Austorc d'Aorlhac

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Austorc d'Aorlhac or Aurilhac (fl. 1250) was an Auvergnat troubadour from whom only one sirvente survives. He was from Aurillac.

Austorc's only piece, "Ai! Dieus! Per qu'as facha tan gran maleza", was composed after the defeat in 1250 of the Seventh Crusade under Louis IX of France. It was Hermann Schindler who first proposed that the piece referred to the Crusade of 1250 and not that of 1270, on which Louis died.[1] Whatever the Crusade, Kurt Lewent, whose dissertation was the first major study of Occitan Crusading songs, believed that Austorc was a combatant in it.[2] Austorc was surprised that God would allow the Crusade's defeat, but not surprised that Christians would therefore convert to Islam. An excerpt goes like this:

Crestiantat vey del tot a mal meza,
tan gran perda no cug qu'ancmais fezes;
per qu'es razos qu'hom hueymais Dieu descreza
e qu'azorem Bafomet, lai on es,
Tervagan e sa companhia,
pus Dieus vol e sancta Maria
que nos siam vencut a non dever,
e·ls mescrezens fai honratz remaner.[3]
I see that Christianity has been badly hit;
I do not believe that we have suffered such a great loss (as this).
And it is therefore reasonable that we from now on abandon our belief in God
and (instead) worship Mohammed there where he is, and
Tervagan as well and his companions,
since God and Saint Mary desire
that we be conquered unjustly
and the infidels have all the honor.[4]

Five stanzas in length, the sirventes stands incomplete: the first and last stanza contain lacunae and the final words of the tornada are lost.[5] It is a contrafactum of a canso by Peirol, "M'entencio ai tot'en un vers mesa." Only a few years earlier another sirventes and Crusade song, "Ir'e dolors s'es dins mon cor asseza", by Ricaut Bonomel had been composed as a contrafactum of Peirol's canso.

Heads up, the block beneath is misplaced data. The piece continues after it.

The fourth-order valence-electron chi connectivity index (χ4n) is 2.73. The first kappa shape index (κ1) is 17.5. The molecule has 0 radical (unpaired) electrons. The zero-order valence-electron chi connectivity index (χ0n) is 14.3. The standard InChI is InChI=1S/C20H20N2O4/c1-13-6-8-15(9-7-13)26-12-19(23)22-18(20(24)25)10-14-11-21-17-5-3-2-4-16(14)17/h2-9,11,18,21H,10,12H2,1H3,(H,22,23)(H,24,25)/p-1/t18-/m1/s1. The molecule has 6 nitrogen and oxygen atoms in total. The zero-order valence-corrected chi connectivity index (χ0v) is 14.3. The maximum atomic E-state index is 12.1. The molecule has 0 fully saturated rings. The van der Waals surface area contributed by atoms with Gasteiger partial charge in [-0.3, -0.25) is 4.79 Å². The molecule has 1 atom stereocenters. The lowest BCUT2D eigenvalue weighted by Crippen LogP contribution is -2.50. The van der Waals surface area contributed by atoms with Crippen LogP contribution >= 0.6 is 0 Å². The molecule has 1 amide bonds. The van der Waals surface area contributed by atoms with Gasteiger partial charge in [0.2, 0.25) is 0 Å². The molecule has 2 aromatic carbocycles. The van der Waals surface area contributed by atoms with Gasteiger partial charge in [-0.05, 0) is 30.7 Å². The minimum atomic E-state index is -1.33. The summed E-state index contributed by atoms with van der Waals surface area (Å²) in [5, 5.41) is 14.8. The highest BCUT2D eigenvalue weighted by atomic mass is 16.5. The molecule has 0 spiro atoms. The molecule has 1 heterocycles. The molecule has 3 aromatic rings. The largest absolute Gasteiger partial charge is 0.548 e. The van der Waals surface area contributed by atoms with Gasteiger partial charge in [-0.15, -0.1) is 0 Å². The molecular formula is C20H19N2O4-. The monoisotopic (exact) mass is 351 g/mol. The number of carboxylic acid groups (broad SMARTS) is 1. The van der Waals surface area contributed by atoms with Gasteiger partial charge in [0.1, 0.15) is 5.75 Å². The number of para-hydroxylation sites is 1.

There was an Austorc d'Ornac who served as a consul at Montpellier in 1252.[6]

Notes[edit]

  1. ^ Alfred Jeanroy, "Le troubadour Austorc d'Aurillac et son sirventés sur la septième Croisade," Romanische Forschungen, '23 (1907), p. 82. Jeanroy edited the text and provided a French translation. He notes that a reference to Alexandria makes no sense except in the case of a date c.1250. The date 1270 was preferred by F.-J.-M. Raynouard and the Abbé Millot.
  2. ^ Lewent, "Das altprovenzalische Kreuzlied," Romanische Forschungen, 21.2 (1905), p. 327.
  3. ^ Austorc, Pillet-Carstens 40, 1, quoted in Jaye Puckett, "Reconmenciez novele estoire: The Troubadours and the Rhetoric of the Later Crusades," Modern Language Notes, 116.4, French Issue (September 2001:844–889), p. 878, note 59. He is also quoted in Kurt Lewent, "Old Provençal Lai, Lai on, and on," Modern Language Notes, 79.3, French Issue (May 1964:296–308), p. 302.
  4. ^ The translation is Puckett's and is in prose, broken into lines here corresponding roughly to the Occitan.
  5. ^ Though Raynouard did not attempt to fill in any lacunae, C. A. F. Mahn did in the first stanza, but not the fifth (Jeanroy, p. 81).
  6. ^ While T.-B. Émeric-David declared Austorc "completely unknown", Camille Chabaneau identified this Austorc with the troubadour. Jeanroy, p. 86, rejects this identification, though d'Orlhac was an acceptable spelling of d'Aorlhac.

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